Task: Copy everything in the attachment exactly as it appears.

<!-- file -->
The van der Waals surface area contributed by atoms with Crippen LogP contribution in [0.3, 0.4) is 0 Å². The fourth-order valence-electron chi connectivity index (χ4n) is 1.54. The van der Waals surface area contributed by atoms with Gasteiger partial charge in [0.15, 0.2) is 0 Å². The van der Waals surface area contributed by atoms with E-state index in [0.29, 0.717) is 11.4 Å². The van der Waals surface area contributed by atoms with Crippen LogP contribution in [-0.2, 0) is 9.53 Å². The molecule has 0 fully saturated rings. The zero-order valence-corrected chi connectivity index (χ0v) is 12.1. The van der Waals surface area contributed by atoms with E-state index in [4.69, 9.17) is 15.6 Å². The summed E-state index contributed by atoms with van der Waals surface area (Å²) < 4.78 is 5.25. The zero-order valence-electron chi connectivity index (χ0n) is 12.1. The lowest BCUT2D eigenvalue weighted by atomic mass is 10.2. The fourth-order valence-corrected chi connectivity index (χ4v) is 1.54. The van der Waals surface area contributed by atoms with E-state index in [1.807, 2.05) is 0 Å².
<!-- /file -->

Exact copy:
The van der Waals surface area contributed by atoms with Crippen LogP contribution in [0.3, 0.4) is 0 Å². The fourth-order valence-electron chi connectivity index (χ4n) is 1.54. The van der Waals surface area contributed by atoms with Gasteiger partial charge in [0.15, 0.2) is 0 Å². The van der Waals surface area contributed by atoms with E-state index in [0.29, 0.717) is 11.4 Å². The van der Waals surface area contributed by atoms with Crippen LogP contribution in [-0.2, 0) is 9.53 Å². The molecule has 0 fully saturated rings. The zero-order valence-corrected chi connectivity index (χ0v) is 12.1. The van der Waals surface area contributed by atoms with E-state index in [4.69, 9.17) is 15.6 Å². The summed E-state index contributed by atoms with van der Waals surface area (Å²) < 4.78 is 5.25. The zero-order valence-electron chi connectivity index (χ0n) is 12.1. The lowest BCUT2D eigenvalue weighted by atomic mass is 10.2. The fourth-order valence-corrected chi connectivity index (χ4v) is 1.54. The van der Waals surface area contributed by atoms with E-state index in [1.807, 2.05) is 0 Å².